Anna and I got engaged in May of 2011. It’s been kind of a whirlwind romance, considering we met only a year before that–in that time we dated long distance, and after 7 months she moved here and started a new job. I proposed to her the day we moved in together and we immediately [...]
Anna and I got engaged in May of 2011. It’s been kind of a whirlwind romance, considering we met only a year before that–in that time we dated long distance, and after 7 months she moved here and started a new job. I proposed to her the day we moved in together and we immediately started planning our nuptials.
In our discussions we had two dates in mind, either this October (to take advantage of the lovely fall weather, and keep on our already pretty accelerated courting schedule), or next April which would give us longer to save money and get married on the anniversary of the day we met. In the end, we decided to go for the closer date for a variety of reasons, but above all: we just really want to be married.
I put together a spreadsheet in the first week and have been refining it ever since. Our back of the napkin estimate for a wedding party with ~100 guests (including catering, photography, location, booze) started at $10,000 and has remained around there even as we’ve ironed out the details. Add our honeymoon in there (7 days in Mexico!) and our current estimate is a grand total of $13,925.
After purchasing the ring, I had about $1,800 left over. That became the seed around which the rest of the savings have grown.
The first thing I did was to create a new ING Direct account. ING is where I keep all of my short term savings: it’s easy to move money around online, you can create multiple accounts for free and earmark them for whatever you’d like, and it still pays some interest (1% as of this writing). I currently have the following accounts set up:
- Home Improvement – About to be totally cleaned out by my siding contractor
- Car Insurance – A way to pay myself every month and get some interest before paying State Farm every 6 months.
- Motorcycle Accessories – $25/paycheck goes a long way when you shop very rarely for the bike.
- Travel – This allows us to have a cash buffer for vacations when we feel like it.
- Emergency – I’m not going to tell you the balance here, but trust me: it needs work.
- Wedding & Honeymoon – The new addition!
Anna is an incredible saver, even though she’s pretty disorganized about it. She had about $6,000 sitting in her checking account and we immediately moved $4,800 of it into the Wedding & Honeymoon fund, giving us a huge head-start at $6,600. After that, we had $7,325 (give or take) to go, and 23 weeks (11 pay checks) to get there.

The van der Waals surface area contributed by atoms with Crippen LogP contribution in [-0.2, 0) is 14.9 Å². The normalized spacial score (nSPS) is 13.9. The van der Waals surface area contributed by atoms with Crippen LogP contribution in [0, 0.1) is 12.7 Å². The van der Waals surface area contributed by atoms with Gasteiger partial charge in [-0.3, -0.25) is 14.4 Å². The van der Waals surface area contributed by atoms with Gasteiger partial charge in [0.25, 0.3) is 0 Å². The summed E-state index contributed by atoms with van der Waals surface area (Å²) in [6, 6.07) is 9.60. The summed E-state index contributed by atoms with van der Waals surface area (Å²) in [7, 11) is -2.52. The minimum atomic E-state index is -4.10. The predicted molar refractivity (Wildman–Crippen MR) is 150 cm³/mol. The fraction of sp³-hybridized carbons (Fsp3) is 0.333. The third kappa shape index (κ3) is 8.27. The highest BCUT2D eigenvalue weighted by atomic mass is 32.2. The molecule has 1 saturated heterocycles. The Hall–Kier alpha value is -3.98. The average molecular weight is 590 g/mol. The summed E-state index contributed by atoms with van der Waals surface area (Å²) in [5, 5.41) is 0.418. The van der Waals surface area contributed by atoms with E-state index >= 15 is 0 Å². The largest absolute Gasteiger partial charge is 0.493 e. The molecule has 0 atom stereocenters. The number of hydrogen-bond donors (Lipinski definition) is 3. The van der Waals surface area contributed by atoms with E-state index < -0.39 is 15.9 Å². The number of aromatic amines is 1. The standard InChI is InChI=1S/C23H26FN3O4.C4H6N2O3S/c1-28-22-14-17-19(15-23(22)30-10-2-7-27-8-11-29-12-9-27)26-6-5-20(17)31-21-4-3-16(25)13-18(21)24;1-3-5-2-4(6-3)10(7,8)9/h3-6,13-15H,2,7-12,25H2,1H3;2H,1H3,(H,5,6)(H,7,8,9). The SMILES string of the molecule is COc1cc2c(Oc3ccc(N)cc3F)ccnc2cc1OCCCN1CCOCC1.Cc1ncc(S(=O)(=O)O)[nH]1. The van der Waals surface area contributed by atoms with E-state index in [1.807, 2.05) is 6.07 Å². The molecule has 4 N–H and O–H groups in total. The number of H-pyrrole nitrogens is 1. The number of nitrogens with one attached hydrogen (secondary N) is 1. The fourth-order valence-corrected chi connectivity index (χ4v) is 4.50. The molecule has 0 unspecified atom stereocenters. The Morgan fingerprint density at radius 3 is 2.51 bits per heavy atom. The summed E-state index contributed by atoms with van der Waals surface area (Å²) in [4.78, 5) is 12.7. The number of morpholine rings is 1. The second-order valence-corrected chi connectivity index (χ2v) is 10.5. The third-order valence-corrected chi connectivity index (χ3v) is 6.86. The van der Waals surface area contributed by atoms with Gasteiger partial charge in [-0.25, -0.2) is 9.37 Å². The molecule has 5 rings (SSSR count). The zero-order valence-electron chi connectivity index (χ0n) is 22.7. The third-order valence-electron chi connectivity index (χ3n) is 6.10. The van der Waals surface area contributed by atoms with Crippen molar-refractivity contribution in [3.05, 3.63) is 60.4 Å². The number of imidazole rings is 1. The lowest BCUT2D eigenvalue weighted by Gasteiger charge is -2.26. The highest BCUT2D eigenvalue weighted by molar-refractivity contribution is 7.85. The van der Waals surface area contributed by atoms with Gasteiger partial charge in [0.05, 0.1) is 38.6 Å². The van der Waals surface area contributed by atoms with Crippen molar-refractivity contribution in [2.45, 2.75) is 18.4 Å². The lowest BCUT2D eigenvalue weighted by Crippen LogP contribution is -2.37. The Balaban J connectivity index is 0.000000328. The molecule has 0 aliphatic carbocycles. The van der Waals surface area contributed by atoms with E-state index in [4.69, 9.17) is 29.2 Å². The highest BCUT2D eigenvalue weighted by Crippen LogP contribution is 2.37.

With that goal and that timeline, we were looking at $1330 per month that needed to be put away in order to make it in time. I immediately diverted all of my monthly savings to the Wedding & Honeymoon account and added a bit more on top of that. That turned out to be $600 per month. It may not sound like much, but I let my salary pay for all of our fixed expenses (with the exception of Anna’s car payment) while she covers more of the fun stuff.
Since she had moved into my house, that freed up at the very least the cost of her rent, or $725 per month. Rather than impose an automatic savings plan on Anna, we let her savings grow organically in her checking account, but as she is by no means a spender, this was not an issue.
That put us just shy of our target at $1325 per month.
Gifts and Happenstance
We were very fortunate to receive $3,000 from Anna’s grandpa and an additional $1,000 from mine, along with Anna’s $1,850 deposit from her apartment. All of this brought us closer to our goals.
As always happens, there are other things to spend money on. We had some house work that required about $3,000 which was not in the Home Improvement account, so this came out of the Wedding & Honeymoon fund, dropping us back a bit.
With 5 weeks left to save, we have $110 remaining to pay for the wedding and the honeymoon. This puts us in a great position, and well ahead of schedule. We can continue saving into the wedding account, and after the wedding divert anything left into the Emergency fund and start growing the bottom line there.
Later I’ll write a post about our personal savings plan going forward–as soon as we have one. Don’t expect it until after we get back from the honeymoon.
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